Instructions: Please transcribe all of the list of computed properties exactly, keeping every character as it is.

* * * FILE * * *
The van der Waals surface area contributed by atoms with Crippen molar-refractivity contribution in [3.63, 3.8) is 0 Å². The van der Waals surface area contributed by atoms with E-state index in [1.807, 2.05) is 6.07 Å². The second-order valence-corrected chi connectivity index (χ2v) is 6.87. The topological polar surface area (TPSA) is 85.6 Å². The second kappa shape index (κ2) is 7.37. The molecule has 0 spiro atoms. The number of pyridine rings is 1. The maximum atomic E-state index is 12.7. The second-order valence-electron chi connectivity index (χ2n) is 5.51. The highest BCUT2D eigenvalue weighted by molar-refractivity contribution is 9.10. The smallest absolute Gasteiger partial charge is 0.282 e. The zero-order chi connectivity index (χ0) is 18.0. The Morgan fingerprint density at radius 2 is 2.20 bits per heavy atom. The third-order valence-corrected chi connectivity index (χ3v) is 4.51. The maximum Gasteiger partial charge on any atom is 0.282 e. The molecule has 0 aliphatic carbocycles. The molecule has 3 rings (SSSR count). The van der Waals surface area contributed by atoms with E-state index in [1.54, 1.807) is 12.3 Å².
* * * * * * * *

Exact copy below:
The van der Waals surface area contributed by atoms with Crippen molar-refractivity contribution in [3.63, 3.8) is 0 Å². The van der Waals surface area contributed by atoms with E-state index in [1.807, 2.05) is 6.07 Å². The second-order valence-corrected chi connectivity index (χ2v) is 6.87. The topological polar surface area (TPSA) is 85.6 Å². The second kappa shape index (κ2) is 7.37. The molecule has 0 spiro atoms. The number of pyridine rings is 1. The maximum atomic E-state index is 12.7. The second-order valence-electron chi connectivity index (χ2n) is 5.51. The highest BCUT2D eigenvalue weighted by molar-refractivity contribution is 9.10. The smallest absolute Gasteiger partial charge is 0.282 e. The zero-order chi connectivity index (χ0) is 18.0. The Morgan fingerprint density at radius 2 is 2.20 bits per heavy atom. The third-order valence-corrected chi connectivity index (χ3v) is 4.51. The maximum Gasteiger partial charge on any atom is 0.282 e. The molecule has 0 aliphatic carbocycles. The molecule has 3 rings (SSSR count). The van der Waals surface area contributed by atoms with E-state index in [1.54, 1.807) is 12.3 Å².